Having a true connection to philanthropy
Published 4/15/2018 in The Maryland Daily Record
For as long as I can remember, my family volunteered together with various organizations in our community in Providence, Rhode Island, where I grew up. The memory that stands out the most is on Thanksgiving Day, when my brother, father and I would work in the kitchen of a local church preparing the meal for those without homes or families to eat with.
When I reached high school, I began volunteering at a local safe house shelter for women who were victims of domestic violence. This shelter created a safe haven for women and their children as they planned out their next steps to a safe and more stable environment. My role was to play with the children while the women attended group therapy sessions. It was an experience that has always stayed with me and one that has informed much of my volunteer interests over time.
When I lived in Chicago I became very active with an organization that was working alongside the goals set by the mayor at the time to eradicate homelessness around the city. While it was clearly an ambitious goal, we worked closely with women who were striving to attain independent long-term housing. I learned so much about the complexity of homelessness. I was also involved with the establishment of the first ever endowment for this 60-year-old organization. Our team had the benefit of working with SCORE (score.org) volunteers, who lent tremendous expertise in helping us define the purpose and build out the implementation of a new endowment campaign. This was a huge learning experience.
In New York I spent time working on the 2008 presidential campaign. This was an experience of a lifetime for so many reasons. I canvassed, made phone calls and ran a voter check-in table on Election Day. There was an atmosphere of such camaraderie and patriotism – it was genuinely a special time. It was interesting as a volunteer to lend my time to something with a national reach but one that didn’t necessarily benefit people who were impacted by disadvantage. I found it thrilling though not nearly as fulfilling.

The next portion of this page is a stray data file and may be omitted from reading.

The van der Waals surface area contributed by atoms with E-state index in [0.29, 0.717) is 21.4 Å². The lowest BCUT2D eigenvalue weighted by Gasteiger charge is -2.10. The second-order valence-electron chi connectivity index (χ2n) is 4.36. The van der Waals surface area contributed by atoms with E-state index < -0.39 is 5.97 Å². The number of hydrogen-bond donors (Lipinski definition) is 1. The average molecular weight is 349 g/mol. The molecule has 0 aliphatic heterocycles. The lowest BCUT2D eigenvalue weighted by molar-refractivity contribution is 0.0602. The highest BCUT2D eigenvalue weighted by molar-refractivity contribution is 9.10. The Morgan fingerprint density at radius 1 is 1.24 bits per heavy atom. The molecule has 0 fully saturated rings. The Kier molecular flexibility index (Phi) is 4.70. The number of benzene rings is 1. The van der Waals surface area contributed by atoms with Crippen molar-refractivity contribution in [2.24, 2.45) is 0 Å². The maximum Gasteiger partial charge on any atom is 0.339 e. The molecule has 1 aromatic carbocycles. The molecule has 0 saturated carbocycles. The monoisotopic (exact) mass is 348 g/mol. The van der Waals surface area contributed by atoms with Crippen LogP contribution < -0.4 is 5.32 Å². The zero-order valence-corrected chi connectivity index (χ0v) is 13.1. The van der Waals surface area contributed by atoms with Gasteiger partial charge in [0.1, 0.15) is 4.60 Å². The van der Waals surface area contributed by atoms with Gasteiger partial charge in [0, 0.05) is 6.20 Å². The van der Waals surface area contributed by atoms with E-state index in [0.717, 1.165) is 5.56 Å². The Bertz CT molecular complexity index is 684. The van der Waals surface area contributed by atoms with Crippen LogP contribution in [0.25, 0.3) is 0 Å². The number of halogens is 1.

A city of doers
Then I arrived in Baltimore in 2010, a city with a profound culture of philanthropy. Unlike any place I had lived before, Baltimore is built on a community of activism, giving, social entrepreneurship, real doers. People identify a problem and they actually do something about it. Whether it’s on a small or large scale, the devotion around our city of people working to solve the real issues our communities face is happening in real time.
Beyond the complex problems that these efforts look to address, we also have the benefit of world-class medicine and research in our great city. This leads me to Kennedy Krieger Institute and the Women’s Initiative Network. Kennedy Krieger is an internationally recognized institution dedicated to improving the lives of children and young adults with pediatric developmental disabilities and disorders of the brain, spinal cord and musculoskeletal system. Families uproot and travel to Baltimore to benefit from the world-class treatment that Kennedy Krieger provides, from the most critical care to the ongoing therapeutic support that people receive. We happen to have this outstanding institution in our community, yet the excellence of their research and their groundbreaking medical breakthroughs reach around the world.
I currently service as the co-president of The Women’s Initiative Network (WIN), which is a volunteer engagement and fundraising effort within Kennedy Krieger made up of a devoted group of women who care deeply about providing a warm, caring and supportive network of resources for the patient families. Over 150 women strong, WIN members will serve hot meals to families of inpatients on Tuesday nights, volunteer in the therapy room on Wednesdays during the day and hosting a variety of events geared toward raising awareness and contributions that directly fund programs and equipment.
A vision a few years ago within the WIN executive committee that has become a reality of wild success is the annual gala – Hats & Horses. Coming up on Friday May 4, the event is a Derby-themed party where everyone has an excuse to break out their big hats and bow ties. Beyond the pure fun of the evening, and it is such a blast, the fundraising results have grown in each of the three years since the event started. The goal of the event is to fund a specific program or critical purchase of equipment that may not happen without this event.
I will often say that my commitment to WIN is like an insurance policy on being blessed with a healthy child. If I’ve learned anything from all of these experiences through the years it is that having that true connection to the cause will result in the most meaningful experiences.
—Dorie Fain, founder and CEO of &Wealth